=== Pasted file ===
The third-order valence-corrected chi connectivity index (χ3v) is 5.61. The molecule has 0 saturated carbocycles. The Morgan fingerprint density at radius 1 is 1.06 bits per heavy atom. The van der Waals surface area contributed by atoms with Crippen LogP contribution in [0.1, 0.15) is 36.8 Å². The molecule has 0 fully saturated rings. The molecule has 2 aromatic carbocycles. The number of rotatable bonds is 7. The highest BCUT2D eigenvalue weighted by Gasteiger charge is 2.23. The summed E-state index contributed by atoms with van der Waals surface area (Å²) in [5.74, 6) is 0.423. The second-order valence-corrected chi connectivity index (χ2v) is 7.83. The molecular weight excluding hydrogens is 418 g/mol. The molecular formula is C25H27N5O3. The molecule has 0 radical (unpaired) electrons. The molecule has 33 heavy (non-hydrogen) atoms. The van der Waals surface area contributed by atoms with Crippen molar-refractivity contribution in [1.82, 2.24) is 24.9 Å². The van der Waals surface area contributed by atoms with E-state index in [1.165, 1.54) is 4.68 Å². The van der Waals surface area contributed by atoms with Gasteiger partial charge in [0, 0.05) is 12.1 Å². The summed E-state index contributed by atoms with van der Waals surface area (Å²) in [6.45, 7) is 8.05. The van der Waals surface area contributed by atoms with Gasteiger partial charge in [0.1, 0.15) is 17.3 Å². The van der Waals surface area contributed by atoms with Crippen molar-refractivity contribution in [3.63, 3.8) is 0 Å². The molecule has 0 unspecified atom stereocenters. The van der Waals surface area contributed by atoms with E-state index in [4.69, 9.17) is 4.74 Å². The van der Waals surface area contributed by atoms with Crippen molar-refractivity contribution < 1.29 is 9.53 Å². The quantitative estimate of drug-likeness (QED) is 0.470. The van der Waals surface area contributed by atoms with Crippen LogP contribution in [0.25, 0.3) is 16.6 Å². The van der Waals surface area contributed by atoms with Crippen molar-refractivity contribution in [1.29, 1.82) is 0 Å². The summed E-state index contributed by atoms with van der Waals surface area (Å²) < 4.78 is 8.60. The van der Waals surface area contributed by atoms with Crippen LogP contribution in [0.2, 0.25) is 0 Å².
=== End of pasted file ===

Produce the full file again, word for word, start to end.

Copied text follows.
The third-order valence-corrected chi connectivity index (χ3v) is 5.61. The molecule has 0 saturated carbocycles. The Morgan fingerprint density at radius 1 is 1.06 bits per heavy atom. The van der Waals surface area contributed by atoms with Crippen LogP contribution in [0.1, 0.15) is 36.8 Å². The molecule has 0 fully saturated rings. The molecule has 2 aromatic carbocycles. The number of rotatable bonds is 7. The highest BCUT2D eigenvalue weighted by Gasteiger charge is 2.23. The summed E-state index contributed by atoms with van der Waals surface area (Å²) in [5.74, 6) is 0.423. The second-order valence-corrected chi connectivity index (χ2v) is 7.83. The molecular weight excluding hydrogens is 418 g/mol. The molecular formula is C25H27N5O3. The molecule has 0 radical (unpaired) electrons. The molecule has 33 heavy (non-hydrogen) atoms. The van der Waals surface area contributed by atoms with Crippen molar-refractivity contribution in [1.82, 2.24) is 24.9 Å². The van der Waals surface area contributed by atoms with E-state index in [1.165, 1.54) is 4.68 Å². The van der Waals surface area contributed by atoms with Gasteiger partial charge in [0, 0.05) is 12.1 Å². The summed E-state index contributed by atoms with van der Waals surface area (Å²) in [6.45, 7) is 8.05. The van der Waals surface area contributed by atoms with Gasteiger partial charge in [0.1, 0.15) is 17.3 Å². The van der Waals surface area contributed by atoms with Crippen molar-refractivity contribution in [3.63, 3.8) is 0 Å². The molecule has 0 unspecified atom stereocenters. The van der Waals surface area contributed by atoms with E-state index in [4.69, 9.17) is 4.74 Å². The van der Waals surface area contributed by atoms with Crippen molar-refractivity contribution < 1.29 is 9.53 Å². The quantitative estimate of drug-likeness (QED) is 0.470. The van der Waals surface area contributed by atoms with Crippen LogP contribution in [0.25, 0.3) is 16.6 Å². The van der Waals surface area contributed by atoms with Crippen molar-refractivity contribution in [1.29, 1.82) is 0 Å². The summed E-state index contributed by atoms with van der Waals surface area (Å²) < 4.78 is 8.60. The van der Waals surface area contributed by atoms with Crippen LogP contribution in [0.2, 0.25) is 0 Å².